Initial impact with trees was evidenced by a four-foot section of the outboard end of the right wing found wrapped around a tree approximately 20 feet above the ground. Located forty feet further along the distribution path and in a 15 to 20 foot high tree, was a five-foot section of the left wing. The tail section was found on the ground downhill, approximately 10 feet from the left wing piece. The remainder of the aircraft was found 60 feet from the left wing section along the aircraft's direction of flight.

With the exception of the portions of the aircraft located away from the main wreckage site, the aircraft was consumed by fire. The only identifiable parts of the fuselage at the main wreckage area, other than the engine and the firewall, were the landing gear box area and various pieces of sheet metal from the tail section. The two cabin doors, with the locking pins extended, were recovered from the site.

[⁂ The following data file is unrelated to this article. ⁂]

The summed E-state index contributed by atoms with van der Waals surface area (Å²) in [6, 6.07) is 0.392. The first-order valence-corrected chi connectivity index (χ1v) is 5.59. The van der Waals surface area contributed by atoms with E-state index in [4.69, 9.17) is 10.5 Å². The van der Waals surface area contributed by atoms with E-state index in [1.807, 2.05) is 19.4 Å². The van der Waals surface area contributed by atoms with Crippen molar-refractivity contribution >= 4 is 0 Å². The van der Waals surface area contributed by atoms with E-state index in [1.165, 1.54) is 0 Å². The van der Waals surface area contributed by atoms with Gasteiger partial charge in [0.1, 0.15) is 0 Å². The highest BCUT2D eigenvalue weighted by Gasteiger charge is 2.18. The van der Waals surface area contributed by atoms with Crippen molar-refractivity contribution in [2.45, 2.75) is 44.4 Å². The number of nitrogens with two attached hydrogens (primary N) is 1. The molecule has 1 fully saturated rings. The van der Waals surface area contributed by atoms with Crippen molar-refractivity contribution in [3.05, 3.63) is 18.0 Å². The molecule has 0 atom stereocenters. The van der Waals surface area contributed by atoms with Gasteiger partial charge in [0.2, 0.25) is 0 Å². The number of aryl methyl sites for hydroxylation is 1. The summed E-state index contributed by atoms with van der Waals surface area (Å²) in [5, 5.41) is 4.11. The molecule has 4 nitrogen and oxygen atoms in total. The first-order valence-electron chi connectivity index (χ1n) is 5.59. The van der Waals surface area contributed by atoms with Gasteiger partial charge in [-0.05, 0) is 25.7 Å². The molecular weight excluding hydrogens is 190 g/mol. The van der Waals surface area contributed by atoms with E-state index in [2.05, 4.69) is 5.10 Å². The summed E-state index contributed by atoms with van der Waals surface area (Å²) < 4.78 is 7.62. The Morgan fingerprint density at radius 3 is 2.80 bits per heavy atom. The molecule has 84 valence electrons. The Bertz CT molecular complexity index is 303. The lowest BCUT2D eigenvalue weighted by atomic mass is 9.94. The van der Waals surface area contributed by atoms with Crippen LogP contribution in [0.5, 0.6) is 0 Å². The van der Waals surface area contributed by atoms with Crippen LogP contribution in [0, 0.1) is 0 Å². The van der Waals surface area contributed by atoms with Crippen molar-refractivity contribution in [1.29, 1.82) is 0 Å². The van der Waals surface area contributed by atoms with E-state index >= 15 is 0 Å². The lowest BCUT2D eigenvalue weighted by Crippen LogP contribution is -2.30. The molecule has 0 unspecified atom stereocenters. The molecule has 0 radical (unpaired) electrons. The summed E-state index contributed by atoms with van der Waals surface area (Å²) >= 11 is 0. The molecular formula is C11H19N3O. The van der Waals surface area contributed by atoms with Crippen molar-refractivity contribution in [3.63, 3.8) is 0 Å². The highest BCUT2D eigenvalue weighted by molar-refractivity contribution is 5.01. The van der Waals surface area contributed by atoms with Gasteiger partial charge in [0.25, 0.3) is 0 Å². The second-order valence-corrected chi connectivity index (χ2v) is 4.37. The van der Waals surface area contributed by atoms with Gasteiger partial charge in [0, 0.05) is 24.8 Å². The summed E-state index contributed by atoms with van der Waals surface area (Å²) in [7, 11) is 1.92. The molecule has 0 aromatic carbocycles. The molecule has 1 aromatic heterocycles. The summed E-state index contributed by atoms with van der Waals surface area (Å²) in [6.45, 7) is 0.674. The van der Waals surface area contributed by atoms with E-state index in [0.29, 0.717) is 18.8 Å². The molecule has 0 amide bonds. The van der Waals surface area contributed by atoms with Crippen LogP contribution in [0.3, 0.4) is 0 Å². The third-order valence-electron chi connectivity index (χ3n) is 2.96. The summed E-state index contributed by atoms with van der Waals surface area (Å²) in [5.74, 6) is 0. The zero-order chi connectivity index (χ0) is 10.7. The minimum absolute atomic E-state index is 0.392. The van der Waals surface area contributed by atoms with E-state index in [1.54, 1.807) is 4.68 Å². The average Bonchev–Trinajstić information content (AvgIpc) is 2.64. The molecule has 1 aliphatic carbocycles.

It was determined that all of the flight control surfaces remained attached to some section of the structure. Flight control cable separation was either the result of being cut by the recovery team or was broomstrawed in appearance. The rudder cables were broomstrawed just forward of the rudder horn and both elevator cables were broomstrawed in appearance. One left aileron cable had been pulled out of the aileron bellcrank. The left elevator had separated from the elevator horn, while the right elevator had remained attached. Flight control continuity was partially confirmed.

The left fuel bladder tank, located in the portion of the wing found in the tree, was breached. The post-impact fire consumed the remainder of the fuel system aft of the firewall, including the fuel selector. The fuel strainer filter was clear. The fuel strainer bowl exhibited some corrosion in the bottom of the bowl. No fuel was found in either strainer.

MEDICAL AND PATHOLOGICAL INFORMATION

An autopsy on the pilot was conducted by the Alameda County Coroner's Bureau, Oakland, California, on May 29, 2002. According to the autopsy report, the pilot's cause of death was attributed to extensive blunt trauma.

The FAA Civil Aeromedical Institute (CAMI), Oklahoma City, Oklahoma, conducted toxicology testing on the pilot. According to the postmortem toxicology report, results were negative for carbon monoxide and cyanide. Ethanol was not detected in the heart or muscle tissue. No drugs were detected in the liver samples.

TEST AND RESEARCH